On Lance Armstrong, doping, and the loss of a hero

All the years that Lance Armstrong rode to victory, I saw him as a hero both as a rare clean cyclist, and for his work against cancer. Two days ago, that image became a facade.

“I can’t believe the news today. Oh, I can’t close my eyes , and make it go away. How long…How long must we sing this song. How long, how long…” from Sunday Bloody Sunday (U2, written by Bono and The Edge)

WASHINGTON, October 24, 2012 — This isn’t an apology. This isn’t a renouncement. Almost eight weeks ago, in these very pages, I defended Lance Armstrong against what then appeared as a witch-hunt by the United States Anti-Doping Agency.

Even with the International Cycling Union confirming the USADA findings, a little bit of that feeling remains.

But that’s not a subject to discuss now. What I wish to address now is today’s monumental news – the UCI stripping Armstrong of his historic seven consecutive Tour de France titles – and the reaction from someone who has grown up hearing about Lance Armstrong the hero.

I’m not going to begin all melodramatically nor am I going to declare that I’m quitting cycling as a hobby out of rage and disappointment. But today, the final nail went into the coffin, burying results that formerly defined the greatest cyclist ever, burying with those titles and medals the pride for a homegrown American sports hero.

I was barely two when Armstrong won the first of his now-vacated Tour titles, in 1999. I was barely eight, when he won the last of those, in 2005, just twelve and truly following professional cycling when he made his comeback attempt in 2009. And I saw the yellow jersey as a representation of everything that I’d ever been told and ever read about Armstrong, from his talent on the course to his cancer fight and tireless charity work on the side.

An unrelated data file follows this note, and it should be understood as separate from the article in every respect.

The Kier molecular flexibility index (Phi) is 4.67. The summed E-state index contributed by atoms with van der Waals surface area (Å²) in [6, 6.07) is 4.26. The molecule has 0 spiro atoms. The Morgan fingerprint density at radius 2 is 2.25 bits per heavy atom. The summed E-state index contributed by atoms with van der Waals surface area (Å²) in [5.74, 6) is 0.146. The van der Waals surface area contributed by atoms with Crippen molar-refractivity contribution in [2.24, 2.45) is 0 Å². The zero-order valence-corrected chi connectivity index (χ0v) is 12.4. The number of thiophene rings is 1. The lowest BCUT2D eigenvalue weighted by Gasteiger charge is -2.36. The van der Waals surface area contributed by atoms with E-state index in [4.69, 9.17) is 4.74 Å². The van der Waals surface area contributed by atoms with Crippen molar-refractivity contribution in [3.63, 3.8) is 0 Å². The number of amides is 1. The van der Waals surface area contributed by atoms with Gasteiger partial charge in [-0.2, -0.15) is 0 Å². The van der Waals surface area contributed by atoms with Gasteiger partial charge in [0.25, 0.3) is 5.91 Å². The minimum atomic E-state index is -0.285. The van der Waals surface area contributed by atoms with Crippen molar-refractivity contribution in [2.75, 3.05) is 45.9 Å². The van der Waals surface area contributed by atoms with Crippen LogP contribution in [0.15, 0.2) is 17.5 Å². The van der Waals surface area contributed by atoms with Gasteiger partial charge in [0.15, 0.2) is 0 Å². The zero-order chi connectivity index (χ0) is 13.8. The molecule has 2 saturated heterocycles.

To see that all come tumbling down, to see the evidence pile up, to hear Pat McQuaid, UCI president, declare that “Lance Armstrong…deserves to be forgotten in cycling,” it’s all a punch in the gut, shock in my chest. I was proud to see Lance Armstrong represent the United States as that rare hero inside and outside his sport. Now, everything is a mix of conflicting emotion. Can I still laud his efforts at Livestrong? Is it too soon to condemn him to the negative territory of sports history without truly hearing his side?

But then, I guess we’ve all heard his side. He never failed a drug test. Case closed. That rings so hollow now that the echoes keep flying and flying. And I feel betrayed. Watching Armstrong wearing the yellow jersey in the Tour de France made me consider the goodness of the human race. While all sports, cycling especially, struggled with stamping out performance-enhancing drugs, I watched him and saw a rare infallibility of human nature. That’s all gone. It started to fall apart when he dropped his defense. It crumbled today into a pile of pebbles and dust.

I’m trying to avoid denial right now. I know that I’m not going to wake up tomorrow and see Lance Armstrong the hero, as he was when I watched him compete, youthfully oblivious to the drama and controversy that surrounded him even then, at the end of his career. Maybe he was still the best, the best by virtue of being the winning doper in a field of dopers. I don’t care. I’ll continue to support Livestrong; I’ll continue to remember how Armstrong raised cancer awareness.

But when it comes to sport itself, I lost a hero today. So here goes, thank you, Lance Armstrong, for founding Livestrong, raising cancer awareness, and for ensuring that I’ll never put another sports celebrity on an ivory pedestal again.


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Arjuna Subramanian

Arjuna Subramanian is an aspiring baseball writer living in the Washington D.C. area.  He started his writing  with his blog Painting The Black on MLBlogs in May of 2009.  He fell in love with the sabermetric movement during the 2008-2009 offseason, and strives to provide balanced articles from both sides of the statistics/scouting divide.  

When not writing, watching/listening to baseball, over-analyzing his Chicago Cubs, staring in disbelief at the writing of Thomas Boswell, or keeping tabs on the latest Milton Bradley blowup, he can usually be found at the DC Fencers Club, where he is a competitive epee fencer.

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